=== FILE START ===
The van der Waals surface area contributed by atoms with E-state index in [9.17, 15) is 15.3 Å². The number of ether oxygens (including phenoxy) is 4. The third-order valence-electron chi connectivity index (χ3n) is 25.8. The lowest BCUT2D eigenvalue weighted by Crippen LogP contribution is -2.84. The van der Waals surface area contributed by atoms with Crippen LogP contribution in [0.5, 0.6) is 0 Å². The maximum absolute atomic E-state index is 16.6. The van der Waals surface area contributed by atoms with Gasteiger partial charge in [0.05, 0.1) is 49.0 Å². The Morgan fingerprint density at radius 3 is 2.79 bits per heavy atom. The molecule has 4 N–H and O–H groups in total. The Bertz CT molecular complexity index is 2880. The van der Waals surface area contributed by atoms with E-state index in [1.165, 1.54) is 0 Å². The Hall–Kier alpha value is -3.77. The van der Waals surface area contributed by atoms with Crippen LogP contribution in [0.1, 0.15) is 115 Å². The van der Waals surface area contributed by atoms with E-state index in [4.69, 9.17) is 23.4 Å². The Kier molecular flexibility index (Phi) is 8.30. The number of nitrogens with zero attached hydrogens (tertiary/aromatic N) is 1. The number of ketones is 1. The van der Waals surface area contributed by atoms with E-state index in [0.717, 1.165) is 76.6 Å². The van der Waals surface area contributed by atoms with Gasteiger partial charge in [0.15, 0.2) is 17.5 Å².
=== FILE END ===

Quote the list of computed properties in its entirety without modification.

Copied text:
The van der Waals surface area contributed by atoms with E-state index in [9.17, 15) is 15.3 Å². The number of ether oxygens (including phenoxy) is 4. The third-order valence-electron chi connectivity index (χ3n) is 25.8. The lowest BCUT2D eigenvalue weighted by Crippen LogP contribution is -2.84. The van der Waals surface area contributed by atoms with Crippen LogP contribution in [0.5, 0.6) is 0 Å². The maximum absolute atomic E-state index is 16.6. The van der Waals surface area contributed by atoms with Gasteiger partial charge in [0.05, 0.1) is 49.0 Å². The Morgan fingerprint density at radius 3 is 2.79 bits per heavy atom. The molecule has 4 N–H and O–H groups in total. The Bertz CT molecular complexity index is 2880. The van der Waals surface area contributed by atoms with E-state index in [1.165, 1.54) is 0 Å². The Hall–Kier alpha value is -3.77. The van der Waals surface area contributed by atoms with Crippen LogP contribution in [0.1, 0.15) is 115 Å². The van der Waals surface area contributed by atoms with E-state index in [4.69, 9.17) is 23.4 Å². The Kier molecular flexibility index (Phi) is 8.30. The number of nitrogens with zero attached hydrogens (tertiary/aromatic N) is 1. The number of ketones is 1. The van der Waals surface area contributed by atoms with E-state index in [0.717, 1.165) is 76.6 Å². The van der Waals surface area contributed by atoms with Gasteiger partial charge in [0.15, 0.2) is 17.5 Å².